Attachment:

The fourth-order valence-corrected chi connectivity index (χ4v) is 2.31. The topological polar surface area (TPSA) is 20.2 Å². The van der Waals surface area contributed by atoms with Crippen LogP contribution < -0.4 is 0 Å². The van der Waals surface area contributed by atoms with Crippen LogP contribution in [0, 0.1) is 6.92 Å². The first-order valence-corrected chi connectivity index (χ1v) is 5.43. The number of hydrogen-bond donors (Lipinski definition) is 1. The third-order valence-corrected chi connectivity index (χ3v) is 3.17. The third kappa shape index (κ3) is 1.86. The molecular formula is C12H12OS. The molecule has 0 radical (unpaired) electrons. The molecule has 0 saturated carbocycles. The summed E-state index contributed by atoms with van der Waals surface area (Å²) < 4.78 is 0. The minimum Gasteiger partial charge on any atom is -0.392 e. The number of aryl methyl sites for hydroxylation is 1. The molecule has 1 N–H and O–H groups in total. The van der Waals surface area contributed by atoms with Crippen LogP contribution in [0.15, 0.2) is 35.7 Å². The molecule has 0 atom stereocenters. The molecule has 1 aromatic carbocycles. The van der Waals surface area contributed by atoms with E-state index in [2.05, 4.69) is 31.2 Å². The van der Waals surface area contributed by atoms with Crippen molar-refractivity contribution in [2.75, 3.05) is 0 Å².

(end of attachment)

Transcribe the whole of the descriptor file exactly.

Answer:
The fourth-order valence-corrected chi connectivity index (χ4v) is 2.31. The topological polar surface area (TPSA) is 20.2 Å². The van der Waals surface area contributed by atoms with Crippen LogP contribution < -0.4 is 0 Å². The van der Waals surface area contributed by atoms with Crippen LogP contribution in [0, 0.1) is 6.92 Å². The first-order valence-corrected chi connectivity index (χ1v) is 5.43. The number of hydrogen-bond donors (Lipinski definition) is 1. The third-order valence-corrected chi connectivity index (χ3v) is 3.17. The third kappa shape index (κ3) is 1.86. The molecular formula is C12H12OS. The molecule has 0 radical (unpaired) electrons. The molecule has 0 saturated carbocycles. The summed E-state index contributed by atoms with van der Waals surface area (Å²) < 4.78 is 0. The minimum Gasteiger partial charge on any atom is -0.392 e. The number of aryl methyl sites for hydroxylation is 1. The molecule has 1 N–H and O–H groups in total. The van der Waals surface area contributed by atoms with Crippen LogP contribution in [0.15, 0.2) is 35.7 Å². The molecule has 0 atom stereocenters. The molecule has 1 aromatic carbocycles. The van der Waals surface area contributed by atoms with E-state index in [2.05, 4.69) is 31.2 Å². The van der Waals surface area contributed by atoms with Crippen molar-refractivity contribution in [2.75, 3.05) is 0 Å².